20 April 2024, 04:49
By Biljana Vidojevic Dec 07, 2020

Ten steps to future fitness

The pandemic may have caught many furniture businesses off-guard, but it’s not too late to adapt to the ecommerce demands of tomorrow’s shopper, writes Cylindo’s Biljana Vidojevic …

This year has been a wild ride. While in the beginning many companies thought they could get away with an ostrich approach and pretend nothing happened, now everyone is aware that the world is changing. It’s time to recognise the impact of Covid-19 and think through the long-term implications. 

For furniture businesses, there were two scenarios. Companies that were ready to move online managed to buffer the initial shock, and adjust their business strategy. Unfortunately, those that were delaying their digital transformation efforts have been caught flat-footed, without the ability to deliver a positive digital experience.

It’s not called ‘survival of the fittest’ for no reason – no matter how big and successful one company is, only those who can adjust to the environment are going to survive. 

Luckily, there’s always a silver lining. The pandemic has forced companies to pivot, and this will also future-proof their businesses. Now is the time to think about the strategies that will strengthen your business in the new era of furniture ecommerce. Here’s some food for thought – 10 tactics that will help you embark on your path to growth …

1. An engaging online shopping experience will future-proof your business

We’re witnessing a seismic shift in ecommerce. Traditional buyers who, in the past, had some hesitation to make purchases digitally, have become first-time online buyers during the pandemic. 

According to Paysafe’s research report, Lost in Transaction: The impact of Covid-19 on consumer payment preferences’, 18% of all consumers have made an online purchase for the first time since the outbreak of the pandemic (this increases to 25% in the US and 21% in the UK).

A good starting point to understand your product pages’ performance and make improvements (if needed) is to check some main indicators that can give you a clear picture of your user experience – analyse traffic, time on site, conversion rate, page load speed, etc. 

2. Designing a product page that turns visitors into customers

After diagnosing the performance of your product pages, you’ll be able to define a plan for improving the overall online shopping experience. Even though the process of creating an engaging online shopping experience can seem daunting, start with the basics and go from there:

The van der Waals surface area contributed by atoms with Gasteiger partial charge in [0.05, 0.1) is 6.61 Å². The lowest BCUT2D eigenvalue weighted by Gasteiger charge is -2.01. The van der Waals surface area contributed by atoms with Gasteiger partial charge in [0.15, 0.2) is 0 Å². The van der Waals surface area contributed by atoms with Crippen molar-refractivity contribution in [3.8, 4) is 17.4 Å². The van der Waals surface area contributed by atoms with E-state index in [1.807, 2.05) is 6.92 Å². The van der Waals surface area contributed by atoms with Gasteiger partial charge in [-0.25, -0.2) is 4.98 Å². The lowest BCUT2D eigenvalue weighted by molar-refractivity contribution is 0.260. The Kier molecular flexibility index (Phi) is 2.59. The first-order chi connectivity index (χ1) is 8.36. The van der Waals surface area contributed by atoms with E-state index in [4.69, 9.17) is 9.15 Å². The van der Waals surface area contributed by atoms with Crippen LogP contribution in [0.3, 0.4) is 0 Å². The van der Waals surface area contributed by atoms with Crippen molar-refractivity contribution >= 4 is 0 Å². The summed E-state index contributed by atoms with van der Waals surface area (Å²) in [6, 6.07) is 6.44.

• Focus on creating high-quality product visuals. Furniture is an incredibly visual industry, so having top-notch product visuals is a prerequisite for more online sales.

• Enable product customisation. Help customers display the right product from the large number of possible product variants intuitively, easily, quickly and to order, directly according to their individual requirements.

• Add product recommendations – these allow customers to find relevant products quickly and easily, by generating personalised offers based on their browsing and purchasing behaviour.

• Leverage reviews. Customers today are constantly looking for unbiased feedback to help them decide whether they should buy a product. Product ratings and reviews have become major decisionmaking factors. When it comes to big-ticket purchases like furniture, product reviews are even more important.

• Create a seamless checkout experience. Give customers the chance to choose between registering and a guest checkout, and encourage them to give you their personal information by offering an incentive or a personalised experience.

3. Bridging the online-offline gap with product visualisation

For many products, particularly furniture, shoppers want to scrutinise the goods before making a purchasing decision. Replicating the sensation of the rich texture, soft cushions, and the overall in-store experience in furniture ecommerce is difficult — but not impossible.

Here’s where product visualisation comes in handy:

• Google’s metrics have shown that consumers interact with 360° spin four times longer than with conventional product photos alone. With 360° views, you can encourage customers to make an online purchase, or inspire a showroom visit.

• Augmented reality (AR) is set to disrupt the furniture industry, as using this technology can reduce customer hesitation in purchasing due to uncertainty. AR, especially in furniture, is probably the closest to magic we’ve seen this decade. Data from Interior Define shows that customers that engage with AR are eight times more likely to convert than customers that choose not to.

• Virtual consultation with 3D product visualisation – the retail apocalypse that happened due to the coronavirus outbreak has forced furniture companies to find new ways to engage with customers and recreate the in-store experience. The combination of virtual consultation with 3D product visualisation can revolutionise online furniture sales.

4. Redefined in-store experience and a sneak peek at the store of the future